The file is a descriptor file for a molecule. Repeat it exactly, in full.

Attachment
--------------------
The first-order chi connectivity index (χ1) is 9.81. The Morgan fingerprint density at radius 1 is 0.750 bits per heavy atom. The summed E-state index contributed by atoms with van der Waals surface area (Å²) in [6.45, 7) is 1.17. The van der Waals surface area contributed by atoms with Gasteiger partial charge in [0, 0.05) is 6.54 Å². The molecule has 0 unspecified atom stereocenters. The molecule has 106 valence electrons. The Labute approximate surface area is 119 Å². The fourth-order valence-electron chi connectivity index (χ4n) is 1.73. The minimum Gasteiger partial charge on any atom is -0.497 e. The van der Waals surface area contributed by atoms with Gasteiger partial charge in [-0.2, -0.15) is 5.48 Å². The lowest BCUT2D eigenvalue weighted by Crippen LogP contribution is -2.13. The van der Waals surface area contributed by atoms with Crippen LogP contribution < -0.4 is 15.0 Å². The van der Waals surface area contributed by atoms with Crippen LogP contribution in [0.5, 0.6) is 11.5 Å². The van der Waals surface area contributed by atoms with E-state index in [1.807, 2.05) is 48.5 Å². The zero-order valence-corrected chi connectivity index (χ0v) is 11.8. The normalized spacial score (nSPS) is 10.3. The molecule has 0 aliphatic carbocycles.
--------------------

The first-order chi connectivity index (χ1) is 9.81. The Morgan fingerprint density at radius 1 is 0.750 bits per heavy atom. The summed E-state index contributed by atoms with van der Waals surface area (Å²) in [6.45, 7) is 1.17. The van der Waals surface area contributed by atoms with Gasteiger partial charge in [0, 0.05) is 6.54 Å². The molecule has 0 unspecified atom stereocenters. The molecule has 106 valence electrons. The Labute approximate surface area is 119 Å². The fourth-order valence-electron chi connectivity index (χ4n) is 1.73. The minimum Gasteiger partial charge on any atom is -0.497 e. The van der Waals surface area contributed by atoms with Gasteiger partial charge in [-0.2, -0.15) is 5.48 Å². The lowest BCUT2D eigenvalue weighted by Crippen LogP contribution is -2.13. The van der Waals surface area contributed by atoms with Crippen LogP contribution < -0.4 is 15.0 Å². The van der Waals surface area contributed by atoms with Crippen LogP contribution in [0.5, 0.6) is 11.5 Å². The van der Waals surface area contributed by atoms with E-state index in [1.807, 2.05) is 48.5 Å². The zero-order valence-corrected chi connectivity index (χ0v) is 11.8. The normalized spacial score (nSPS) is 10.3. The molecule has 0 aliphatic carbocycles.